Before the promulgation of PM 612, the operation of sites to movement and storage of goods in secondary zones for importation and exportation was authorized pursuant to concessions and permissions granted by the Federal Revenue pursuant to provision VI of Art 1, of Law No. 9.074 of July 7, 1995, which was revoked by the abovementioned PM 612. This means that parties who operated dry ports under the old regime were required to observe rules applicable to any party providing public services. In this regard, the operation of dry ports by private entities or individuals under the concession or permission regime had to, for example, be preceded by a public bid.

The old regime governing the operation of CLIAs was an obstacle to the wider movement and storage of goods and services, as it did not allow rapid modification of the operational capacity of locations placed in secondary zones, and prevented the relocation of CLIAs in order to meet changing demand. Additionally, because the services provided in dry ports are in the nature of public services, it was difficult to attract interested parties to bid, and there was legal uncertainty regarding extensions of the terms of contracts entered into with Federal Revenue.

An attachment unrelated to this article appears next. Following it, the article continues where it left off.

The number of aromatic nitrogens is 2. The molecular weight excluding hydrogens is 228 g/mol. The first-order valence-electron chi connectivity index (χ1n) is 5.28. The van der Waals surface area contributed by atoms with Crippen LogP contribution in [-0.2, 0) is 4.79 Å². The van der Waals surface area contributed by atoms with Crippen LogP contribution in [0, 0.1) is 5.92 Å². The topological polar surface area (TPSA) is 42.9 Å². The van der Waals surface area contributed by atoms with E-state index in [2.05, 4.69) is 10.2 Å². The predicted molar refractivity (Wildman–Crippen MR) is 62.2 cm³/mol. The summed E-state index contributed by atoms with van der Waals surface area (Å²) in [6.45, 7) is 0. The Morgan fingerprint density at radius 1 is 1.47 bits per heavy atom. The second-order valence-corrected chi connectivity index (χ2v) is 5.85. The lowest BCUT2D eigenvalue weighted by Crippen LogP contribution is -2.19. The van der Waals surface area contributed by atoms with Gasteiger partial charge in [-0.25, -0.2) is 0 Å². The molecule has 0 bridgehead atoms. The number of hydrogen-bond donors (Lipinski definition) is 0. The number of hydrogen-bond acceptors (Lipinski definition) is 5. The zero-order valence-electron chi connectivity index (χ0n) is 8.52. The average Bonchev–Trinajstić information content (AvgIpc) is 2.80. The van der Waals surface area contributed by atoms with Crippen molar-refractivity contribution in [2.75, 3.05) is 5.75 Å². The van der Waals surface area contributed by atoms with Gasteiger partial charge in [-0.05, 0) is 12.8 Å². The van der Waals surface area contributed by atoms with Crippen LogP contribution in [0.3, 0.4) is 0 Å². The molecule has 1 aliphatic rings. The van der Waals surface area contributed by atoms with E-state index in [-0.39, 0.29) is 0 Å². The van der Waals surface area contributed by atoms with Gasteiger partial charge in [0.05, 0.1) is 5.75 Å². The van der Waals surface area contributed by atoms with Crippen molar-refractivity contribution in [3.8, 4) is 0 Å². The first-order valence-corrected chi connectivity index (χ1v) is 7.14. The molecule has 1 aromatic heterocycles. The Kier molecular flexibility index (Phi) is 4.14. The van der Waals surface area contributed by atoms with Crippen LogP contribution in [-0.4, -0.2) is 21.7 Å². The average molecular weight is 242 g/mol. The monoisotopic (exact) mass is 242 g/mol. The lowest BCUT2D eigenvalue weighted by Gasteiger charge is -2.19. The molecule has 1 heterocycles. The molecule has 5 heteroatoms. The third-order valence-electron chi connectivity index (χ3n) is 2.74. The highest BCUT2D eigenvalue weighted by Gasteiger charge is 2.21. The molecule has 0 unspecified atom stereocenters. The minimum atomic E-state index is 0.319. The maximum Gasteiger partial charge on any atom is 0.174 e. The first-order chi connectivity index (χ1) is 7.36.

Pursuant to the new license regime, licensed operators have greater freedom to extend or exit contracts to operate CLIAs, allowing greater economic efficiency in the customs control system.

As noted, the old model was based upon revoked provision VI of Art. 1, of Law No. 9.074. Although the revoked provision deemed the operation of dry ports to be public services, the Constitution of the Federal Republic of Brazil does not expressly treat them as such. Indeed, before Law No. 9.074, the operation of customs stations and other customs terminals placed in secondary zones were deemed economic activities in the strict sense, although it was necessary to obtain an authorization granted by the Federal Revenue.